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Remarks From The Celebration Of The Life Of Stephen Paul Jacobs, Held December 6, 2014

The Celebration of the Life of Stephen Paul Jacobs included more than 100 people who were at Richardson Memorial Hall to honor the memory and generosity of Stephen Paul Jacobs. Along with Steve’s family, friends and colleagues, also in attendance were several sitting and past Tulane School of Architecture Board members (Rob Dean, Mihnea Dobre, Casius Pealer, Lloyd Shields, and Marcel Wisznia), as well as the Provost of Tulane University, Dr. Michael Bernstein.

Welcome to all of Steve’s family members, friends from across the university and the community, alumni from the School of Architecture, colleagues from the school and beyond, and students past and present. 

This is, of course, a bittersweet moment for everyone gathered here. Many of you knew Steve better than I did and over a much longer period of time. No matter how long you may have known him, whether it was six months or six years or six decades, you couldn’t help being captivated by his qualities as a teacher, an architect, a scholar, and as a friend. In many cases, the people assembled here this afternoon knew him in several of these respects. 

We lost a member of our School and University family when Steve passed on January 5th of this year. 

During his illness in the latter half of 2013, I had the chance to spend time with Steve and his brother Gary and listen to his vision for the house after his time with us. We are assembled to both celebrate Steve’s life and to thank him for his generosity and vision in creating the Stephen Paul Jacobs House. 

According to his vision, the house will be used for Visiting Faculty, much as he benefited from a similar house early in his career at Tulane. He told me about his experience of living in the Saul Mintz House and how much it meant to him to have a place to call home before he became fully immersed in the community of New Orleans. 

We are inviting everyone to come over to the house following this event for an informal gathering, and you can see the love and care that has gone into the renovation of Steve’s innovative and highly personal house.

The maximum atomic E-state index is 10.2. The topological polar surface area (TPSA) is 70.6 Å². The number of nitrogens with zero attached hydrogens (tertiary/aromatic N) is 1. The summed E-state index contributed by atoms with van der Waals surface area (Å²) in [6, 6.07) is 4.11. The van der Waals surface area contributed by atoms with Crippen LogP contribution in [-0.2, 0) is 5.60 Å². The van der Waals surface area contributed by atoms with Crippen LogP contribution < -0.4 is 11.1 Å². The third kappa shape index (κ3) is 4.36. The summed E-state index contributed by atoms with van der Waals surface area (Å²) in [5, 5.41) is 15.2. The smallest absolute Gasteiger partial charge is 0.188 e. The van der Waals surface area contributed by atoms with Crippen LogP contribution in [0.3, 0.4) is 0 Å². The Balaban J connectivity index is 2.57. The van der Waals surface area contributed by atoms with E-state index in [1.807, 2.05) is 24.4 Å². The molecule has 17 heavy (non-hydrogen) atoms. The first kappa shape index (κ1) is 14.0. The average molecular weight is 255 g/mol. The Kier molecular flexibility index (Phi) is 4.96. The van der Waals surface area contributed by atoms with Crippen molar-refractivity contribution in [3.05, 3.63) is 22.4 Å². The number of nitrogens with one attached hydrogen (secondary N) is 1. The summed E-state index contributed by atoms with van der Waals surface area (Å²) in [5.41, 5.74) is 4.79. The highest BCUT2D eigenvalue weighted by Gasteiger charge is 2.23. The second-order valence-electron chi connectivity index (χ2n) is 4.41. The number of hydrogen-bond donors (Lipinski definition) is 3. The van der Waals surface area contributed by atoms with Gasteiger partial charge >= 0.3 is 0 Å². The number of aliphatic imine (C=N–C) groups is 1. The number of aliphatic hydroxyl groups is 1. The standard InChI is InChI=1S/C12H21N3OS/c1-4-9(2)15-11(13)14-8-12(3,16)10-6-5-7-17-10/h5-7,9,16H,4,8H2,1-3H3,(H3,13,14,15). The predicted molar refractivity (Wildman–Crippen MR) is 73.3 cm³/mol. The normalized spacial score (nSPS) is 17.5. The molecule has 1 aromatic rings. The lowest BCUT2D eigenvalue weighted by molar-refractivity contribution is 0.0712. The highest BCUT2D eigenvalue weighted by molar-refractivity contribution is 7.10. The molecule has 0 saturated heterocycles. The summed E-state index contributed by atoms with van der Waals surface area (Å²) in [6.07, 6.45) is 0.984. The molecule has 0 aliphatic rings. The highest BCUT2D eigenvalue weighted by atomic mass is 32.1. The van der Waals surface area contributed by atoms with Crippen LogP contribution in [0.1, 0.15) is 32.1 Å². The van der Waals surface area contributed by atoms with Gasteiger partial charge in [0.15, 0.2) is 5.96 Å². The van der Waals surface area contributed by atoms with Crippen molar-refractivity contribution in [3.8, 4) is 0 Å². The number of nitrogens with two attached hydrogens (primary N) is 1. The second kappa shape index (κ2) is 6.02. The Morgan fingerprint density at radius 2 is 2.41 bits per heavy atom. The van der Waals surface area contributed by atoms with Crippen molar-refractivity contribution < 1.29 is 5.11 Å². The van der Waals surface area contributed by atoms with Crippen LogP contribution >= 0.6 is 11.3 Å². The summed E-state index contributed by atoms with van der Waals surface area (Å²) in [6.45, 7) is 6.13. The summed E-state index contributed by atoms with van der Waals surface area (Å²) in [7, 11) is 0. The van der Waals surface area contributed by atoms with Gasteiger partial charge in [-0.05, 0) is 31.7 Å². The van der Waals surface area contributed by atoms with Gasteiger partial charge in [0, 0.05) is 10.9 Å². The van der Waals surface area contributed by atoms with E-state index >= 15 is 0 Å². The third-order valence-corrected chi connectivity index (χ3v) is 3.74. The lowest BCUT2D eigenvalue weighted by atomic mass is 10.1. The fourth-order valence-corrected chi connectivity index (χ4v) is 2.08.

Before I invite Gary up to speak, and rather than reciting the information about Steve’s life that you can find in the program, I want to reflect on a few things from both a personal and institutional perspective. 

Steve has left a legacy through his teaching and collegial relationships as a member of this faculty for many years. In addition to this, he now leaves a house that will add an important dimension to the community of this school and this university. On behalf of the entire School of Architecture, I want to express our deep appreciation for this gift. 

Now that the renovations have been completed, we are in the process of identifying the faculty member who will have the special privilege of being the first resident – the first of many in the coming years and decades. Steve was right in his sense that this would add an important dimension to the life of the School, and we will continue to do our very best to make sure that his dream remains a vibrant part of us. 

On a more personal note, I got to know Steve through our end of year thesis reviews and a few parties at my home. I was struck by his wry and sometimes pointed wit, his sense of joy in life, and his deep connection to the academic world of ideas. I also got to learn more about his relationship with his brother, his nephew Matt, and some of the other members of the family. He loved his family and he was much loved by them as well. I feel privileged to have had the chance to get to know him.